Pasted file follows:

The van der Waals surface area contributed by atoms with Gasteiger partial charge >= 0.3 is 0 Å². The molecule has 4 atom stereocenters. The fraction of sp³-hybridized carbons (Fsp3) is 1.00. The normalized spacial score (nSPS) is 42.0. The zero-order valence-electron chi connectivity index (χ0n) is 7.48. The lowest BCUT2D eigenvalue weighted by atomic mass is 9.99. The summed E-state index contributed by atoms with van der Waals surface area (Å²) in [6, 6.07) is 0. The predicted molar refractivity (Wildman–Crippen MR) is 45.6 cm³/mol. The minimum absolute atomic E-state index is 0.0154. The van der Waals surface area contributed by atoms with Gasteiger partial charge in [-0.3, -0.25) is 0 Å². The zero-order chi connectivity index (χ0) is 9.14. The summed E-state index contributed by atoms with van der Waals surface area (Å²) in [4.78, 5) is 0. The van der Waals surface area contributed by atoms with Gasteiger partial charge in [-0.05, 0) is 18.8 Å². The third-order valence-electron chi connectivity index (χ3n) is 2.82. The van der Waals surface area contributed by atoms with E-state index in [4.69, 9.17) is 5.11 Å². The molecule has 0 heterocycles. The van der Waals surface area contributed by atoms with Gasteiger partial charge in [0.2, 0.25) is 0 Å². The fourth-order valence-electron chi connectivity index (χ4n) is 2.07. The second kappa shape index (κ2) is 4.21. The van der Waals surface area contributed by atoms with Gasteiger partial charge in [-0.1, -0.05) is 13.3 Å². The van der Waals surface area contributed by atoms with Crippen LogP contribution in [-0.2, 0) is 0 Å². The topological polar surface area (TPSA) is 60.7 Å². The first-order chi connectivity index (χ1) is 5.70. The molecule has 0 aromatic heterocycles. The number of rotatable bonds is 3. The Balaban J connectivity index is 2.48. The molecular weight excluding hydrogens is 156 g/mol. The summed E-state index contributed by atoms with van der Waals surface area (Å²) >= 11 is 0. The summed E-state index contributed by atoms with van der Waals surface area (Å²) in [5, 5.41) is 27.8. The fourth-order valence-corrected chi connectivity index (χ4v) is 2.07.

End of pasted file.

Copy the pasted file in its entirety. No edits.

The van der Waals surface area contributed by atoms with Gasteiger partial charge >= 0.3 is 0 Å². The molecule has 4 atom stereocenters. The fraction of sp³-hybridized carbons (Fsp3) is 1.00. The normalized spacial score (nSPS) is 42.0. The zero-order valence-electron chi connectivity index (χ0n) is 7.48. The lowest BCUT2D eigenvalue weighted by atomic mass is 9.99. The summed E-state index contributed by atoms with van der Waals surface area (Å²) in [6, 6.07) is 0. The predicted molar refractivity (Wildman–Crippen MR) is 45.6 cm³/mol. The minimum absolute atomic E-state index is 0.0154. The van der Waals surface area contributed by atoms with Gasteiger partial charge in [-0.3, -0.25) is 0 Å². The zero-order chi connectivity index (χ0) is 9.14. The summed E-state index contributed by atoms with van der Waals surface area (Å²) in [4.78, 5) is 0. The van der Waals surface area contributed by atoms with Gasteiger partial charge in [-0.05, 0) is 18.8 Å². The third-order valence-electron chi connectivity index (χ3n) is 2.82. The van der Waals surface area contributed by atoms with E-state index in [4.69, 9.17) is 5.11 Å². The molecule has 0 heterocycles. The van der Waals surface area contributed by atoms with Gasteiger partial charge in [0.2, 0.25) is 0 Å². The fourth-order valence-electron chi connectivity index (χ4n) is 2.07. The second kappa shape index (κ2) is 4.21. The van der Waals surface area contributed by atoms with Gasteiger partial charge in [-0.1, -0.05) is 13.3 Å². The van der Waals surface area contributed by atoms with Crippen LogP contribution in [-0.2, 0) is 0 Å². The topological polar surface area (TPSA) is 60.7 Å². The first-order chi connectivity index (χ1) is 5.70. The molecule has 0 aromatic heterocycles. The number of rotatable bonds is 3. The Balaban J connectivity index is 2.48. The molecular weight excluding hydrogens is 156 g/mol. The summed E-state index contributed by atoms with van der Waals surface area (Å²) >= 11 is 0. The summed E-state index contributed by atoms with van der Waals surface area (Å²) in [5, 5.41) is 27.8. The fourth-order valence-corrected chi connectivity index (χ4v) is 2.07.